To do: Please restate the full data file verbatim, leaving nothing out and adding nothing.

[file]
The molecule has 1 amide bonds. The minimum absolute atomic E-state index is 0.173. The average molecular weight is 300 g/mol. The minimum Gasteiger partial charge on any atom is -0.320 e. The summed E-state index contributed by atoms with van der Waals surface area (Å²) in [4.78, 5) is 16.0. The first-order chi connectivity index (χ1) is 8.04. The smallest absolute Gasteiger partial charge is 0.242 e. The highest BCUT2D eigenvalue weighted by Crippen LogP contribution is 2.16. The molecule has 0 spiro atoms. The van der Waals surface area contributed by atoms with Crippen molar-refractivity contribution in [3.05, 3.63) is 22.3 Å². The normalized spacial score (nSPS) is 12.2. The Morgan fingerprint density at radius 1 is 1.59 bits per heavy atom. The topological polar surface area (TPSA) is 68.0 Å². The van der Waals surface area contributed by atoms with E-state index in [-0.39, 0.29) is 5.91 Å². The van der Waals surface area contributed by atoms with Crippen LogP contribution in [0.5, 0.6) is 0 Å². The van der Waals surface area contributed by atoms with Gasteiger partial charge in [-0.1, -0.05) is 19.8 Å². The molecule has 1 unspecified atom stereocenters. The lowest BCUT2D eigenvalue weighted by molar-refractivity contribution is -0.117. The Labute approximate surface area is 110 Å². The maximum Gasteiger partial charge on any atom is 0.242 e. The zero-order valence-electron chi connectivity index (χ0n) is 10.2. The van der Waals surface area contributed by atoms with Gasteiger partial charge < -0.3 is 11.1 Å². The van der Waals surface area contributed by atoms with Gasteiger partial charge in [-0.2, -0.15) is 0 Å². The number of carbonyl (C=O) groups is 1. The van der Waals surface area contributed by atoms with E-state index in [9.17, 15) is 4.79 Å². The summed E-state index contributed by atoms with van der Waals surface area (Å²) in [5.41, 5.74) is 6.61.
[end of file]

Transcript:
The molecule has 1 amide bonds. The minimum absolute atomic E-state index is 0.173. The average molecular weight is 300 g/mol. The minimum Gasteiger partial charge on any atom is -0.320 e. The summed E-state index contributed by atoms with van der Waals surface area (Å²) in [4.78, 5) is 16.0. The first-order chi connectivity index (χ1) is 8.04. The smallest absolute Gasteiger partial charge is 0.242 e. The highest BCUT2D eigenvalue weighted by Crippen LogP contribution is 2.16. The molecule has 0 spiro atoms. The van der Waals surface area contributed by atoms with Crippen molar-refractivity contribution in [3.05, 3.63) is 22.3 Å². The normalized spacial score (nSPS) is 12.2. The Morgan fingerprint density at radius 1 is 1.59 bits per heavy atom. The topological polar surface area (TPSA) is 68.0 Å². The van der Waals surface area contributed by atoms with E-state index in [-0.39, 0.29) is 5.91 Å². The van der Waals surface area contributed by atoms with Crippen LogP contribution in [0.5, 0.6) is 0 Å². The van der Waals surface area contributed by atoms with Gasteiger partial charge in [-0.1, -0.05) is 19.8 Å². The molecule has 1 unspecified atom stereocenters. The lowest BCUT2D eigenvalue weighted by molar-refractivity contribution is -0.117. The Labute approximate surface area is 110 Å². The maximum Gasteiger partial charge on any atom is 0.242 e. The zero-order valence-electron chi connectivity index (χ0n) is 10.2. The van der Waals surface area contributed by atoms with Gasteiger partial charge < -0.3 is 11.1 Å². The van der Waals surface area contributed by atoms with Gasteiger partial charge in [-0.2, -0.15) is 0 Å². The number of carbonyl (C=O) groups is 1. The van der Waals surface area contributed by atoms with E-state index in [9.17, 15) is 4.79 Å². The summed E-state index contributed by atoms with van der Waals surface area (Å²) in [5.41, 5.74) is 6.61.